Description of the condition
The National Institute of Allergy and Infectious Diseases (NIAID) defines FA as an "adverse immune response that occurs reproducibly on exposure to a given food and is distinct from other adverse responses to food, such as food intolerance, pharmacologic reactions, and toxin-mediated reactions" (Chafen 2010). This definition encompasses immune responses that are IgE mediated (immediate), non–IgE mediated (delayed), or a combination of both, and is in agreement with other international guidelines (Burks 2012).
Food allergy (FA) is a disease on the increase, and affects around 6% of young children in US and 3 to 4% of adults in UK (Sicherer 2011). According to The National Center for Health Statistics, 3.9% of US children in 2007 reported an FA (Kim 2011; Beyer 2012), with an increase of 18% in prevalence from 1997 to 2007 (Branum 2008). There are several hypotheses for this increase, of which the 'hygiene hypothesis' has received significant attention, but does not provide a sufficient immunological explanation. Other hypotheses describe associations between environmental and genetic factors, and also include food allergens (Mousallem 2012). There is a lack of accurate data on the prevalence of FA, particularly with regard to fruits, vegetables, nuts, and other edible plants. The prevalence of allergy to fruits has been estimated to be between 0.1 to 4.3% (Zuidmeer 2008). However, if prevalence is measured only by skin tests, this figure may be closer to 1% (Dalal 2002; Rance 2005). The prevalence of allergy to fruits as diagnosed by the patient's perception, is between 0.4% to 3.5% in adults and in children under three years, can be 11.5% (Eggesbo 1999). In this latter age group, Zuidmeer 2008 found the prevalence of allergy dependant on fruit species as 8.5% to apple, and 6.8% to orange and/or lemon.
The FA treatment, for allergy, including that to fruit, is the elimination of the allergen. Unfortunately, many patients accidentally ingest allergenic foods, which can result in severe anaphylactic reactions (Bock 1989). While it is advisable to use intramuscular adrenaline as emergency treatment in cases of accidental ingestion of allergenic food (Kim 2011), allergen-specific immunotherapy has also been studied as a longer-term treatment option in cases where avoidance of allergenic foods may prove difficult (Enrique 2005).
Description of the intervention
The concept of 'allergen immunotherapy' refers to a modulation of the immune system (Krishna 2011), which is expected to perform an allergen involved hyposensitization, in this case, to a food allergen (Scott-Taylor 2005). Recently, studies have been conducted on different types of immunotherapy for the treatment of FA, including oral immunotherapy (OIT) and sublingual immunotherapy (SLIT). Oral immunotherapy involves the ingestion of small amounts of the allergen (milligrams to grams) in the form of a flour combined with a food vehicle; while sublingual immunotherapy (SLIT) involves the administration of micrograms to milligrams of allergen extract under the tongue. Despite the good results obtained with OIT, further studies are needed to consolidate these findings (Jones 2009; Clark 2009; Patriarca 2003). SLIT offers an alternative that also requires additional studies for routine use (Kim 2011).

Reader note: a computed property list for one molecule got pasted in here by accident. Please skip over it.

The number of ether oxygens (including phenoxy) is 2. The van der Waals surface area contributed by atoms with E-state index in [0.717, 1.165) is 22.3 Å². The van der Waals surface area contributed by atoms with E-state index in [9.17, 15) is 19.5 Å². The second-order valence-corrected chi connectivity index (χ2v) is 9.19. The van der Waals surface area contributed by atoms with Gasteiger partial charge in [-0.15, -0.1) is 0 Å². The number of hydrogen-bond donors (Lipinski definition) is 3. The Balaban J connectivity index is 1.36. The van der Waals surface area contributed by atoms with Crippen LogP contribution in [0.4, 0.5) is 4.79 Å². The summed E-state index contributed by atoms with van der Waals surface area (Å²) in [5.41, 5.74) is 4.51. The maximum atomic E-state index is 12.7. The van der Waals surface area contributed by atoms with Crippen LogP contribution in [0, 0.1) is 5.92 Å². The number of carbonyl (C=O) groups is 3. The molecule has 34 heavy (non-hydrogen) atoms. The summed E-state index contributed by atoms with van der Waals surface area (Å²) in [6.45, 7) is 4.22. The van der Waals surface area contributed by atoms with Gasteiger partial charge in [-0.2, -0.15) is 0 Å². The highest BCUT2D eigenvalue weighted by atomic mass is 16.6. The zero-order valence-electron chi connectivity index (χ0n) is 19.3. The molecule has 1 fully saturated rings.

How the intervention might work
Desensitization is defined as the ability to increase the amount of food protein required to induce a clinical reaction, while still on regular immunotherapy. 'Tolerance' is the ability to consume large amounts of the food protein after treatment cessation. Thus food allergy immunotherapy aims to establish a permanent state of tolerance. While the mechanism by which immunotherapy induces tolerance maybe unclear, immunotherapy appears to alter the T cell responses to the allergen by skewing the Th2 response to a Th1 response and via the induction of Tregs (regulatory T cells). These Tregs can be natural (thymus derived) or inducible (antigen-specific), and both can suppress the immune responses by different mechanisms, including secretion of IL-10 and transforming growth factor (TGF)-b. Tregs in turn can suppress the allergic immune response, including secretion of IL-10 and transforming growth factor (TGF)-b (Shevach 2009). Both these cytokines have been found to be important in FA (Mousallem 2012; Chehade 2005; Maggi 2010; Perez-Machado 2003).
Why it is important to do this review
OIT and SLIT seem to be the most novel approaches for treating food allergies. OIT appears to be more effective than sublingual (Scott-Taylor 2005). At the time of writing this protocol, the effectiveness and safety of these interventions are as yet unclear. This review will provide a rigorous summary of the available evidence regarding the efficacy associated with OIT and SLIT for the management of allergy to fruits.